chapter  16
15 Pages

Culture, identity and world process

ByJonathan Friedman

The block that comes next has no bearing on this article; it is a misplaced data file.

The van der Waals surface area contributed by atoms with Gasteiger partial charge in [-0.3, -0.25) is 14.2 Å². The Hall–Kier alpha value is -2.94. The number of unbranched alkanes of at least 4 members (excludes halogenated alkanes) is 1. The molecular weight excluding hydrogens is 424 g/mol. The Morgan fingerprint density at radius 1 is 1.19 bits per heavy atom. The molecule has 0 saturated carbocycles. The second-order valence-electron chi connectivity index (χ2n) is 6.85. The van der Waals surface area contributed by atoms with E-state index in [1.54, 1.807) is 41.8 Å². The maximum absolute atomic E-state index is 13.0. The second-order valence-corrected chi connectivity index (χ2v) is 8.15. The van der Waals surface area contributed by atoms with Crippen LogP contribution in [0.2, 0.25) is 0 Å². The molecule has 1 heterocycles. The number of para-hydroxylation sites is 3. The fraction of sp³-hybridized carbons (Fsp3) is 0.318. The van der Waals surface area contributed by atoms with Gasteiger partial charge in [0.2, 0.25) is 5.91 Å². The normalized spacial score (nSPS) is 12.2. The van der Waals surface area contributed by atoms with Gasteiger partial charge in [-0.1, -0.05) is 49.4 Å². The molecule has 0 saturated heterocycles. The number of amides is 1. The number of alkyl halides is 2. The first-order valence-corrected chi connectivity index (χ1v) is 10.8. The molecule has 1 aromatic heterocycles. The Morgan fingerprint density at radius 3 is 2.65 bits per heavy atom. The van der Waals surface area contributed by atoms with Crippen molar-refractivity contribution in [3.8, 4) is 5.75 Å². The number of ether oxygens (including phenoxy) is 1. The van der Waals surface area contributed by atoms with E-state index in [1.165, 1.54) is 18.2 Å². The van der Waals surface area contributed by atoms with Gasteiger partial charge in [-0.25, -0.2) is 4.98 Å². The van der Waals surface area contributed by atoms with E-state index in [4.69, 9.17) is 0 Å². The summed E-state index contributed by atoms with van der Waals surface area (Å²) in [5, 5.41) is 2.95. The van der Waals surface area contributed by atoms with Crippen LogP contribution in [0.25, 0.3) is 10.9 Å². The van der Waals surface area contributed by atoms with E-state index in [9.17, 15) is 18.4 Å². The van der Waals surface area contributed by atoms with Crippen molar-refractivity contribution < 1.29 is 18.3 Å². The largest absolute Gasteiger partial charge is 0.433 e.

The past decade has witnessed a marked change in the cultural state of the world that could not have been predicted in the ‘progressive years’ of the 1960s. In the increasingly crisis-ridden centres of the world system there has been an implosive loss of faith in the progress of ‘civilization’, and a corresponding explosion of new cultural movements, from cults and religious revival to primitivism, a new traditionalism, a striving for the reestablishment of a new culturally defined identity. All of this activity has been accompanied by an increasing ‘national’ and ethnic fragmentation in the centre-from Basques and Catalans to the Irish and Scots-and an exponential increase in cultural-based political movements, collectively referred to as the ‘Fourth World’: Amerindians, Hawaiians, the Melanesian Kastom movement, etc. In the following discussion I hope to be able to suggest some of the ways in which an understanding of this truly global phenomenon might be approached. Such an understanding is necessary if we are to come to grips with a process that has not only seriously affected our conditions of existence, but even our interests, values and desires.